E–Security


Information System Security


 

Information systems security involves protecting a company or organization’s data assets. Programs in this career field are available at the undergraduate and graduate levels and can lead to a variety of job options.

It also refers to:

  • Access controls, which prevent unauthorized personnel from entering or accessing a system.
  • Protecting information no matter where that information is, i.e. in transit (such as in an email) or in a storage area.
  • The detection and remediation of security breaches, as well as documenting those events.

The term is often used in the context of the U.S. Navy, who defines INFOSEC as:

COMPUSEC + COMSEC + TEMPEST = INFOSEC

Where COMPUSEC is computer systems security, COMSEC is communications security, and TEMPEST is compromising emanations.

 

 

WHAT IS INTERNET SECURITY?


Internet security is a catch-all term for a very broad issue covering security for transactions made over the Internet. Generally, Internet security encompasses browser security, the security of data entered through a Web form, and overall authentication and protection of data sent via Internet Protocol.

Malware and Anti-Malware

  • Malware, meaning malicious software, includes viruses, worms and Trojans. Although “virus” is used colloquially to refer to various malware types, its meaning is quite specific. A virus is a program that replicates itself throughout a system; it can spread to other computers, but needs user involvement since it requires a host file to spread: an individual must download the virus from the Internet or connect infected storage media, such as a USB drive, to his computer. A worm replicates itself and spreads more actively. A Trojan (from Trojan horse) can appear useful, but is actually dangerous. Trojans can steal data such as passwords or financial details or allow “back-door” access into computers. Networks of compromised computer systems, called botnets, are used to send spam or disseminate further malware. Install and use anti-malware applications to protect your computer.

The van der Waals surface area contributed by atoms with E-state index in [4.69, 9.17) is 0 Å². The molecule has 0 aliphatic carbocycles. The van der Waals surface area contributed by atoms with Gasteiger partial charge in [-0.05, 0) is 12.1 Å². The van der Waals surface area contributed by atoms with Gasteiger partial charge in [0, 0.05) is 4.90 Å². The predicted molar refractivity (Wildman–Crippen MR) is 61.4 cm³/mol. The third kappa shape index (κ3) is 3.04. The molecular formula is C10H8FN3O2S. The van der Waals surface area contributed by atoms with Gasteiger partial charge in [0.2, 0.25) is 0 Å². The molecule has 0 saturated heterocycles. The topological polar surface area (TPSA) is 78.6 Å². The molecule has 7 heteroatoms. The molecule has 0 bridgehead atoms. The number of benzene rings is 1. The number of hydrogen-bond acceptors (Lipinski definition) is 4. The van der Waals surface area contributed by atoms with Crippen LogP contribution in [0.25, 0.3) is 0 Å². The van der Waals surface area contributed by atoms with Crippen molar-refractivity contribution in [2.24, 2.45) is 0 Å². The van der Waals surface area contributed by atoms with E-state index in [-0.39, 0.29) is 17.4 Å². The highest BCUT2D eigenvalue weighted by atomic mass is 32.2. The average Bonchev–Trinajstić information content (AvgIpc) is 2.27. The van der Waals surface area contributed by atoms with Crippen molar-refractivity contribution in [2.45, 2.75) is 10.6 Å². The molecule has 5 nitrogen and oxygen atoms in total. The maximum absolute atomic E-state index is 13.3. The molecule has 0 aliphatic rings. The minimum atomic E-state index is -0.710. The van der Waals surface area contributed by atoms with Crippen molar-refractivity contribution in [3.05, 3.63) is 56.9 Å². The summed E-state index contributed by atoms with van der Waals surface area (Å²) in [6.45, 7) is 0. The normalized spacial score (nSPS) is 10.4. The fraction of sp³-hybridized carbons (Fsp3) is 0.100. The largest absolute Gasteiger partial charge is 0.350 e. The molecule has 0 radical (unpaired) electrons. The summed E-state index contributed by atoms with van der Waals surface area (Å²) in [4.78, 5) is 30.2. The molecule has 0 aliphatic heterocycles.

Firewalls

  • Think of a firewall as a filter consisting of a device or array of devices that allow or deny access to a network. Firewalls, which can be hardware or software devices, prevent sensitive information from being uncovered and stolen from networks and also prevent dangerous information — such as malicious code — from being planted on networks. Firewalls apply a specific set of rules to all information coming in or going out of networks to determine whether it’s dangerous or benign.

Browser Choice

  • Browsers can have security flaws, which allow hackers and cyber-criminals to attack computers and networks. You must choose a secure browser and keep it updated with new security patches the developer releases. One example of a dangerously insecure browser is Microsoft’s Internet Explorer 6 (IE6). Still in widespread use, IE6 has so many security flaws that even Microsoft wants to stop people from using it.

Email Security